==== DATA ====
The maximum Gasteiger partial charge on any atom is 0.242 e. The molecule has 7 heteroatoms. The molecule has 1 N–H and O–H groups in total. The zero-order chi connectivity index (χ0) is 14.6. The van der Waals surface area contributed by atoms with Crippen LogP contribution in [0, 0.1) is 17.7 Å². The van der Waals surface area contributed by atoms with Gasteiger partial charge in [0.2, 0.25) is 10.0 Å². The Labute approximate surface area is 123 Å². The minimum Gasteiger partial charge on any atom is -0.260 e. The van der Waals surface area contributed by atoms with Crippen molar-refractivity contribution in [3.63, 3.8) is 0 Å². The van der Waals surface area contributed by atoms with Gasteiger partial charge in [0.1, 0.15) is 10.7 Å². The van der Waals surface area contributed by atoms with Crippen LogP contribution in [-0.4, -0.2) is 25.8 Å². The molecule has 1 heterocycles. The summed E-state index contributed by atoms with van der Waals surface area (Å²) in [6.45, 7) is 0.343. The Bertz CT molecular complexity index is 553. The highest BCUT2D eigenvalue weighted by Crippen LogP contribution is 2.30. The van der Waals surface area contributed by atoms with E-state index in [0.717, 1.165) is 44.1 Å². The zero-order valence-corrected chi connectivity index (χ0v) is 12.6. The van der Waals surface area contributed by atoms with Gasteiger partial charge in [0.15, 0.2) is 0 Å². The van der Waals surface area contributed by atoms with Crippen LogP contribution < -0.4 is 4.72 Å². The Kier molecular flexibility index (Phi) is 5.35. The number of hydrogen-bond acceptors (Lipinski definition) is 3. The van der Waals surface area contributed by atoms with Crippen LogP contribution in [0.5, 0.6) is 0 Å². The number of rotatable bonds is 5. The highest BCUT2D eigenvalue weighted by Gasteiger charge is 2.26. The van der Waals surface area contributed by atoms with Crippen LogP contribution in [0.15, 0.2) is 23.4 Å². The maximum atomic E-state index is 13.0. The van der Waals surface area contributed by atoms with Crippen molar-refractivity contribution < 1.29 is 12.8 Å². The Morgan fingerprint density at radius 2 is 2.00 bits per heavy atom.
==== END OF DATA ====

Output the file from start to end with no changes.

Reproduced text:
The maximum Gasteiger partial charge on any atom is 0.242 e. The molecule has 7 heteroatoms. The molecule has 1 N–H and O–H groups in total. The zero-order chi connectivity index (χ0) is 14.6. The van der Waals surface area contributed by atoms with Crippen LogP contribution in [0, 0.1) is 17.7 Å². The van der Waals surface area contributed by atoms with Gasteiger partial charge in [0.2, 0.25) is 10.0 Å². The Labute approximate surface area is 123 Å². The minimum Gasteiger partial charge on any atom is -0.260 e. The van der Waals surface area contributed by atoms with Crippen molar-refractivity contribution in [3.63, 3.8) is 0 Å². The van der Waals surface area contributed by atoms with Gasteiger partial charge in [0.1, 0.15) is 10.7 Å². The van der Waals surface area contributed by atoms with Crippen LogP contribution in [-0.4, -0.2) is 25.8 Å². The molecule has 1 heterocycles. The summed E-state index contributed by atoms with van der Waals surface area (Å²) in [6.45, 7) is 0.343. The Bertz CT molecular complexity index is 553. The highest BCUT2D eigenvalue weighted by Crippen LogP contribution is 2.30. The van der Waals surface area contributed by atoms with E-state index in [0.717, 1.165) is 44.1 Å². The zero-order valence-corrected chi connectivity index (χ0v) is 12.6. The van der Waals surface area contributed by atoms with Gasteiger partial charge in [0.15, 0.2) is 0 Å². The van der Waals surface area contributed by atoms with Crippen LogP contribution < -0.4 is 4.72 Å². The Kier molecular flexibility index (Phi) is 5.35. The number of hydrogen-bond acceptors (Lipinski definition) is 3. The van der Waals surface area contributed by atoms with Crippen LogP contribution in [0.5, 0.6) is 0 Å². The number of rotatable bonds is 5. The highest BCUT2D eigenvalue weighted by Gasteiger charge is 2.26. The van der Waals surface area contributed by atoms with Crippen LogP contribution in [0.15, 0.2) is 23.4 Å². The maximum atomic E-state index is 13.0. The van der Waals surface area contributed by atoms with Crippen molar-refractivity contribution < 1.29 is 12.8 Å². The Morgan fingerprint density at radius 2 is 2.00 bits per heavy atom.